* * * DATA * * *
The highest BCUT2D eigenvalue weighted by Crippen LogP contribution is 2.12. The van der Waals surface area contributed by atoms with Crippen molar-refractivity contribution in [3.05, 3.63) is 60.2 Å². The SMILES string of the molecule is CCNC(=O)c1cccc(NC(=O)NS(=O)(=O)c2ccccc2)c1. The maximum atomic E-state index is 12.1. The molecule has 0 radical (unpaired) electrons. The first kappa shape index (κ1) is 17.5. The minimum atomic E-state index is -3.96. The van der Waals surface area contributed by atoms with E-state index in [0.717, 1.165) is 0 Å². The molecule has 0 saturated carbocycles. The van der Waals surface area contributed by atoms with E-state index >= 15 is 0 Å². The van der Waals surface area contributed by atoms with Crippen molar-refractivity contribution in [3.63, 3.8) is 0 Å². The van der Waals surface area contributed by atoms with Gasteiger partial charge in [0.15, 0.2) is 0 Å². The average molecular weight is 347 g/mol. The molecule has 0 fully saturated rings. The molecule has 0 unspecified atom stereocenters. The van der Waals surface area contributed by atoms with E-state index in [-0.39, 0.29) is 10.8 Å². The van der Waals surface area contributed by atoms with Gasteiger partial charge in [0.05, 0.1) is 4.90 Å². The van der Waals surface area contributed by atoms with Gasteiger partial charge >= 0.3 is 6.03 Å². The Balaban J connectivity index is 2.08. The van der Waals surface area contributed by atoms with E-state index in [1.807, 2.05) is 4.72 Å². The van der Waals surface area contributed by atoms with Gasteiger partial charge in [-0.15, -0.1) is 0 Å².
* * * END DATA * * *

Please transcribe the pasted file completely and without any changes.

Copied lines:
The highest BCUT2D eigenvalue weighted by Crippen LogP contribution is 2.12. The van der Waals surface area contributed by atoms with Crippen molar-refractivity contribution in [3.05, 3.63) is 60.2 Å². The SMILES string of the molecule is CCNC(=O)c1cccc(NC(=O)NS(=O)(=O)c2ccccc2)c1. The maximum atomic E-state index is 12.1. The molecule has 0 radical (unpaired) electrons. The first kappa shape index (κ1) is 17.5. The minimum atomic E-state index is -3.96. The van der Waals surface area contributed by atoms with E-state index in [0.717, 1.165) is 0 Å². The molecule has 0 saturated carbocycles. The van der Waals surface area contributed by atoms with E-state index >= 15 is 0 Å². The van der Waals surface area contributed by atoms with Crippen molar-refractivity contribution in [3.63, 3.8) is 0 Å². The van der Waals surface area contributed by atoms with Gasteiger partial charge in [0.15, 0.2) is 0 Å². The average molecular weight is 347 g/mol. The molecule has 0 fully saturated rings. The molecule has 0 unspecified atom stereocenters. The van der Waals surface area contributed by atoms with E-state index in [-0.39, 0.29) is 10.8 Å². The van der Waals surface area contributed by atoms with Gasteiger partial charge in [0.05, 0.1) is 4.90 Å². The van der Waals surface area contributed by atoms with Gasteiger partial charge >= 0.3 is 6.03 Å². The Balaban J connectivity index is 2.08. The van der Waals surface area contributed by atoms with E-state index in [1.807, 2.05) is 4.72 Å². The van der Waals surface area contributed by atoms with Gasteiger partial charge in [-0.15, -0.1) is 0 Å².